*Vzhvzhvzhvzhvzhvzhvzh* — what is that? A car. Huh.



… to keep critical discourses being useless fetishes.



Now, there is no possibility for me to work on the “clear” concepts, so implications and metaphors are my only means. You see, there are no libraries here, only one book, sirens and explosions. By Putinism, I mean that strange kind of huge non-human war technology predicated on the merger of legal neopatriarchy, racist violence, neoliberalist capitalism, political isolationism, disinformation and the latest surveillance equipment. Gas, oil, weapons and human flesh to die for nonsense automated war, heteronormative fascism to reproduce human resources. Even that fascist himself is just a fleshy component of that mechanism. His pseudo historical narratives of the “great Russian empire” is a click of a weapon — it is load. Human rights are ignored. Putinism is the dark trajectory of posthumanism in a condition of global capitalism and “carbon democracies''.



I capitalized “Putinism” not in order to honor, but because I believe it will end soon and will never happen again. It is a name, not a notion. No one can foresee what this non-human technology may do for peoples worldwide, for the planet. Because it may even do “what anyone has ever done in history,” as that fascist said, suggesting a nuclear attack.



Nuclear power plants and radioactive waste storage sites are at risk. This is not paranoia. Russian militants have already jeopardized them.



The war in Ukraine is not the “Ukrainian issue”. “Planetary” is not an accurate concept here, but it fits here much better than in announcements of projects of institutions that ignore war initiated and led by the same sources of their “criticism”.



And yet many people from the Russian Federation have been fighting against Putinism not only nowadays but every day for a long time as cultural and political activists, artists, curators, researchers, volunteers, trade union activists, feminist media activists, environmentalists and many others with uncompromising political overviews, many of those I know personally. Just as many of those who do this on a regular basis in Belarus, Kazakhstan, Georgia, and all the indigenous peoples of RF. Putinism may be seen as a network of social, political, administrative, economic and affective (based on fear and frustration) relations. The dreadful international crime that started in the early morning, Feb 24, which was illustrated with my own experience above, might become not only a huge tragedy, but also an opportunity to consolidate in order to rearrange those relations.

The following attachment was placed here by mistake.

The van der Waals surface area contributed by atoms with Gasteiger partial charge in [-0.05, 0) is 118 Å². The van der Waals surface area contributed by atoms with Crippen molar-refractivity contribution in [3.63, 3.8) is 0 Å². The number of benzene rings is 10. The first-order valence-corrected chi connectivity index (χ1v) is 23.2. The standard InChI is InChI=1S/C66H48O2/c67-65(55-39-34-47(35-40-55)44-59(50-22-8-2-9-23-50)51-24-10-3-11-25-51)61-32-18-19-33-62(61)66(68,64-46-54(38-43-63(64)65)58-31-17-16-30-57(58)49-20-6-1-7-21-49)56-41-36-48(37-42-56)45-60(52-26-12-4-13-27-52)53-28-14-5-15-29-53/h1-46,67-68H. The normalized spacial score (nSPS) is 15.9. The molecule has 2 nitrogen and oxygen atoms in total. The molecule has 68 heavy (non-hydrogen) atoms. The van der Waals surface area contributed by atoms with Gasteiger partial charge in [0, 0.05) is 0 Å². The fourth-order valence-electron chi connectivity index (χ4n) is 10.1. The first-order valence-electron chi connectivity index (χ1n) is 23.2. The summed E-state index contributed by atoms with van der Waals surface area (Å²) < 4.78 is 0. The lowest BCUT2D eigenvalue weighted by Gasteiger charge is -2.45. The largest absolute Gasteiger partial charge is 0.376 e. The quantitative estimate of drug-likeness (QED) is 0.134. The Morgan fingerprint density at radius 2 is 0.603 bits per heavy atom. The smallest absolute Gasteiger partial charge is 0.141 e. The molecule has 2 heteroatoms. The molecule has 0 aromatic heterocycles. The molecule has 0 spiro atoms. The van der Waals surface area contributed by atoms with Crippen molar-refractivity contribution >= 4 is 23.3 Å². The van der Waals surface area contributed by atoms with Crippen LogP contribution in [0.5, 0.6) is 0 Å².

It is absolutely inconceivable, but it seems to be the time when binary opposition is useful. See the difference, neither Russians—Ukrainians nor Russia—NATO. The opposing sides are Putinism, that is force that kills civilians and the environment in order to kill more, — and a transnational network of those, who believe in futures, which are alternatives to this creepy destructive alienated war technology. For sure, it is a strategic simplification.



That only book I’ve taken is The Right to Truth: Conversations on Art and Feminism, edited by Oksana Bryukhovetska and Lesia Kulchynska, published in Kyiv, 2019. In one of the conversations, artist and activist Dana Kavelina said that empathy is a means of struggle. It is a weapon which cannot be used by Putinism. And in current conditions, it seems to be no less critical than cerebral books and con…  





Siren. I should go. Not really a good time for writing.



Briefly from the shelter:



Solidarity is a way to neutralize Putinism as technology. 



But there is no solidarity without a clear understanding of which side you are on.



Cultural criticists, leftists, feminists, eco-activists worldwide, those who read this, it is not the “Ukrainian issue”. It is the issue of fighting global capitalism, patriarchy and saving the environment.









Edited by Tamara Khasanova.



This text can be republished open access and online.



(1) BM-21Grad is a soviet multiple rocket launcher



Olexii Kuchanskyi is an independent researcher, art & queer writer, whose main interests lie in the experimental moving image art, its ecological impact, and critical cultures of nature. S/he was born in Vinnytsia, Ukraine. S/he lives in Kyiv. His/her works have been published in Prostory, Your Art, TransitoryWhite, Political Critique, East-European Film Bulletin, Arts of Working Class, Moscow Art Magazine, and others.